Mac-focused security software developer Intego has posted a security memo warning of a new piece of malware targeting jailbroken iPhones and iPod touches. According to the post, the software, identified as iPhone/Privacy.A, uses the same vulnerability as the “rickroll” worm from earlier this week, attacking devices which have been jailbroken and had SSH activated without the owners changing the default password. However, unlike past hacks, which were mostly harmless, this new tool allows a hacker to silently copy a multitude of data from the compromised device, including e-mail, contacts, SMSs, calendars, photos, music files, videos, and any data recorded by any iPhone app. It also leaves no indication that the device has been compromised, since it doesn’t actually install anything on the iPhone or iPod touch, instead working from a PC, scanning the connected network for possible marks and copying their data when discovered.
Apple has passed Nokia to become the world’s most profitable handset manufacturer, according to the latest research from Strategy Analytics. In the third quarter of 2009, Strategy Analytics estimates Apple’s operating profit for its iPhone handset division to be $1.6 billion, with Nokia reaching only $1.1 billion of operating profit over the same time period. Alex Spektor, Analyst at Strategy Analytics, said, “With strong volumes, high wholesale prices and tight cost controls, the PC vendor has successfully broken into the mobile phone market in just two years.” Neil Mawston, director of the Wireless Device Strategies service at Strategy Analytics, believes that Nokia must do better in the U.S. market if it wishes to recover, adding, “A successful fight on Apple’s high-profit home turf can simultaneously help to revitalize Nokia’s margins and to put a check on Apple’s surging growth.”
Conor Maples, a communications employee with Orange UK, has revealed via a Twitter update that the company has sold more than 30,000 iPhones on launch day. “Orange UK had sold more than 30k iPhones,smashing what we believe is the previously published first day sales records for a phone in the UK,” the posting reads. As Mac Rumors notes, it is unclear what previous first-day sales records Orange is referring to, as O2 is not believed to have revealed specific sales numbers for its launch of the original iPhone in November 2007. Orange is the second carrier to offer the iPhone in the UK behind O2; Vodafone has announced plans to begin offering the handset early next year.
Verizon is continuing to attack both AT&T and the iPhone with another new wave of TV advertisements. The most scathing spot, “Misfit Toys,” is based off the fictional Island of Misfit Toys as seen in the 1964 stop-animation holiday TV special Rudolph the Red-Nosed Reindeer, and sees an iPhone-like device arrive on the island to questions of why it was there when it can “download apps and browse the web,” with an AT&T 3G coverage map appearing above its head to explain the situation. Continue reading to view all three ads in embedded form.
RadioShack has announced that it will begin to offer the iPhone 3G and iPhone 3GS in a limited number of stores later this month. The phones will initially be available only at select company-owned stores in the Dallas-Fort Worth and New York City metropolitan areas; the company says it expects to roll out the iPhone in stores nationwide next year.
A new iPhone worm first spotted in Australia is spreading amongst jailbroken devices, changing their backgrounds to a picture of “Never Gonna Give You Up” singer Rick Astley. Similar to the harmless extortion message sent out by a Dutch hacker to users of jailbroken iPhones on T-Mobile Netherlands last week, this new worm attacks devices which have been jailbroken and had SSH activated without the owners changing the default password. Comments found within the worm’s code say, “People are stupid and this is to prove it so… [setting the SSH password] is not thats [sic] hard guys… But hey who cares its only your bank details at stake.” Apple has often mentioned security issues as a reason why it is opposed to users jailbreaking their devices.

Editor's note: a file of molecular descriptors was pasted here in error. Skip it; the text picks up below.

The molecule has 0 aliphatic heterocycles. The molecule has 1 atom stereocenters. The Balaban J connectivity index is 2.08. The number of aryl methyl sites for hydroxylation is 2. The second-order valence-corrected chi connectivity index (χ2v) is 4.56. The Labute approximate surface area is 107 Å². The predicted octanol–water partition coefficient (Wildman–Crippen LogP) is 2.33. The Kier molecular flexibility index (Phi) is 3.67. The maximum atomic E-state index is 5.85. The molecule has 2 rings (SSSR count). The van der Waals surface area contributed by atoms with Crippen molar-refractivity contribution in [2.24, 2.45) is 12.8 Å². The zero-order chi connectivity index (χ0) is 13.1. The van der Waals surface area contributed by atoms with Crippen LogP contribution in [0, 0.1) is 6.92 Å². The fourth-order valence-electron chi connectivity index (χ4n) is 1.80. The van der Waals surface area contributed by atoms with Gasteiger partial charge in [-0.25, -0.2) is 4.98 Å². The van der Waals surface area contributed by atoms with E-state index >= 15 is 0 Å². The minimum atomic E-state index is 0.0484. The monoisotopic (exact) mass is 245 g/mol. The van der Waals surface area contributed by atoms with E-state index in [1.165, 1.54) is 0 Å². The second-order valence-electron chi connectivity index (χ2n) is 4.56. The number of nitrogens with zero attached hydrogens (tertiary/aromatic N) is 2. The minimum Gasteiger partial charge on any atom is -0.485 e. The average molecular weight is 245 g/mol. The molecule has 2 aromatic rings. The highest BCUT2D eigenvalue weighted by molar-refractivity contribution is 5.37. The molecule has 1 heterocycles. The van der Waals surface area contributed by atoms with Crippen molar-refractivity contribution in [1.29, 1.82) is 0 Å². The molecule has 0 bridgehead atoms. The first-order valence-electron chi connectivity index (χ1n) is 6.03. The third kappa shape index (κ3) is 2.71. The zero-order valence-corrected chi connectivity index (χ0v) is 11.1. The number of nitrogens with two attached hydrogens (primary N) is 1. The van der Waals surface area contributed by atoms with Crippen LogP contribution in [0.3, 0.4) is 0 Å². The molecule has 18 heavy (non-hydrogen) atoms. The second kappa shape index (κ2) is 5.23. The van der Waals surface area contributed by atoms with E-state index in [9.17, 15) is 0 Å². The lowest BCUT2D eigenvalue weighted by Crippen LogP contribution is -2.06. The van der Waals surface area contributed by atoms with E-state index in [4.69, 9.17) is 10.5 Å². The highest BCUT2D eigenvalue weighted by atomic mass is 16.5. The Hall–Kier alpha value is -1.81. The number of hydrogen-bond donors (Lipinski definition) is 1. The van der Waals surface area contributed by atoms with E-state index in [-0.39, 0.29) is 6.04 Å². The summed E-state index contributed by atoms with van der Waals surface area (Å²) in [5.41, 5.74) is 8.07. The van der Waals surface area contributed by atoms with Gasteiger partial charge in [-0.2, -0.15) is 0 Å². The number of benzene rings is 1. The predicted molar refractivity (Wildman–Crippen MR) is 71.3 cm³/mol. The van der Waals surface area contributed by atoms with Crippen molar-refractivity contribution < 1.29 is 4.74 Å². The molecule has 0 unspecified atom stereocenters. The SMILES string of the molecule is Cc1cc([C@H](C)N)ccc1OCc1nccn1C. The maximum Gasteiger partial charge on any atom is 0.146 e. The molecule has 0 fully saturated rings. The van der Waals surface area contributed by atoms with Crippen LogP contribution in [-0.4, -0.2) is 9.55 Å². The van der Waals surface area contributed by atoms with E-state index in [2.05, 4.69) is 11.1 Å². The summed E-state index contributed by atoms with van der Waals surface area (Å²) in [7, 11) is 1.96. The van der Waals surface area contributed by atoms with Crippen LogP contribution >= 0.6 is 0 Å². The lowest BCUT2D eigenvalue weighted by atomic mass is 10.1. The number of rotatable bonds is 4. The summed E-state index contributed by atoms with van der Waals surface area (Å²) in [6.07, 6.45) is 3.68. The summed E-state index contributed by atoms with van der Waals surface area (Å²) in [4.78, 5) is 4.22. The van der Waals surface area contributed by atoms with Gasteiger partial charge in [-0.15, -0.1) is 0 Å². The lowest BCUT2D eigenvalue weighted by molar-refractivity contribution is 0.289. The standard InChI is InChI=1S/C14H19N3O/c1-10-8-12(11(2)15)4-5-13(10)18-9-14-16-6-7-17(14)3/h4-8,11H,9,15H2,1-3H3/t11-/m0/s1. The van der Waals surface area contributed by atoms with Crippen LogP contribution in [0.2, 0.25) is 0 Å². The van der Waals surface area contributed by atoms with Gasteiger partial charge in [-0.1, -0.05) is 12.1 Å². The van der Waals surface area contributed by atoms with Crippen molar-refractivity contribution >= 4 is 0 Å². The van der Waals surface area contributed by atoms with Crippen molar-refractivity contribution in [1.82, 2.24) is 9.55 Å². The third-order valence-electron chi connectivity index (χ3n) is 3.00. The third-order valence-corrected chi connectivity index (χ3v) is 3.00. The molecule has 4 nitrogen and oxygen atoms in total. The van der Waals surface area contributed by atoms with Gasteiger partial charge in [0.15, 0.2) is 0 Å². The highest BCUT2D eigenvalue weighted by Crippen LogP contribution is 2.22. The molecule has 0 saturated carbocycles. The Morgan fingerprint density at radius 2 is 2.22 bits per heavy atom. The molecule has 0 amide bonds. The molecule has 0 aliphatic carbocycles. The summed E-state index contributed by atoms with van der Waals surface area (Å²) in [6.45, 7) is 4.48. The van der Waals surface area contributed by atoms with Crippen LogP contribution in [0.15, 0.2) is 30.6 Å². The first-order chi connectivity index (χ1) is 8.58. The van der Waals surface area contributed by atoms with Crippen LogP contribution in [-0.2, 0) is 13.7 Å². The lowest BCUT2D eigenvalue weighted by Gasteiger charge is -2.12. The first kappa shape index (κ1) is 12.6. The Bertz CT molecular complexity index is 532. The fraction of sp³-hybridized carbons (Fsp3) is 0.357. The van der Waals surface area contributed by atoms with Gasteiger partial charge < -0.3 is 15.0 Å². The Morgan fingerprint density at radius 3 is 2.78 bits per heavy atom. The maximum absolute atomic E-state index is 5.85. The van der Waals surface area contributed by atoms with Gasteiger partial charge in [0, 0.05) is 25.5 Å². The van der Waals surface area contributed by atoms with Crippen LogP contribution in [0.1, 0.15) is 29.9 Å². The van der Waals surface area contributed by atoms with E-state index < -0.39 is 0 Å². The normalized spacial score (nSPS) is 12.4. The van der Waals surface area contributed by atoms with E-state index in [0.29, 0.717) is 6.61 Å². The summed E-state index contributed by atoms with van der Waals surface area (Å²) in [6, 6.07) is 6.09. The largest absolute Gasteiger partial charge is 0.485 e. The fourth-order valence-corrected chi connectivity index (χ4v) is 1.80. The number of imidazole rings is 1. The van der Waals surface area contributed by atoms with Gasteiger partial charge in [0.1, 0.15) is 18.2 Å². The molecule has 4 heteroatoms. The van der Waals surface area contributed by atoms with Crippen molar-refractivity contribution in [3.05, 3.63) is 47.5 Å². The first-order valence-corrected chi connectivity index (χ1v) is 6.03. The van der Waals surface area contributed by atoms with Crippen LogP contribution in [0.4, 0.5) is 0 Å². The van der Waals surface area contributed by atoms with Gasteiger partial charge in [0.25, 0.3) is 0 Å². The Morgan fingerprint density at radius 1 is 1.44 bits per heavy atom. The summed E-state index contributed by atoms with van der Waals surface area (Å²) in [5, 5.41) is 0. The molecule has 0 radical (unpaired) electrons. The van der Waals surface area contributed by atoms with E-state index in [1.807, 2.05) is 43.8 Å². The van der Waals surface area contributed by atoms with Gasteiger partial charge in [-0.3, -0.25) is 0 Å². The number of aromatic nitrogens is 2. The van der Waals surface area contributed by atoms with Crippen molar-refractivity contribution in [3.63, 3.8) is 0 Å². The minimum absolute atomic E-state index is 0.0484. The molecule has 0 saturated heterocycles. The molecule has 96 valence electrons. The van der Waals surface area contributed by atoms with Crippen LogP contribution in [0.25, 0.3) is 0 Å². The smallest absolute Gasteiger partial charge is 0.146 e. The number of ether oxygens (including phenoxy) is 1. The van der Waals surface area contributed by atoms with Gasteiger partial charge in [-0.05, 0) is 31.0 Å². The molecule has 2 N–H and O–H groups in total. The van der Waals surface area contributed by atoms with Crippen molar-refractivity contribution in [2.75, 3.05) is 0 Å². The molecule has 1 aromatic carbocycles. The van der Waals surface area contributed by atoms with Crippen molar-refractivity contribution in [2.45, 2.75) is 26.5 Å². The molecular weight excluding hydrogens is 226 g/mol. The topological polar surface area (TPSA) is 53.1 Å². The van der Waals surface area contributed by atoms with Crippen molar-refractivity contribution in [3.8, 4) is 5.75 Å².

Apple has posted a new job listing on its website seeking an “iPhone OS Platform Security Manager,” suggesting the company is looking to further secure its mobile operating system. The job description says the company is ” looking for a talented and inspired manager to lead a team focused on the platform security of iPhone OS. The team is responsible for secure booting and installation of the OS, partitioning and hardening of security domains within the OS, cryptographic services, and risk analysis of security threats.” Responsibilities of the position will include “setting the roadmap for the iPhone OS platform security with an emphasis on hardware support and trusted computing methods,” “creating and promoting a development environment that encourages innovation and sets high standards for quality and productivity,” and “driving a methodology for proactively finding security vulnerabilities.”
While the iPhone OS has yet to be the target of a widespread virus or other malicious attack, hackers have been able to consistently jailbreak each new release, allowing for the installation of unsupported applications and modifications, potentially making the devices more vulnerable to attacks, as seen in a harmless extortion scheme earlier this week. In addition, other potential vulnerabilities have been found and demonstrated at hacking conferences, although Apple has normally adressed these with subsequent software updates. It is unclear whether this position, whether it be a new job or an attempt to fill a now-vacated position, would be charged with blocking jailbreakers or simply focusing on other security concerns. [via The Industry Standard]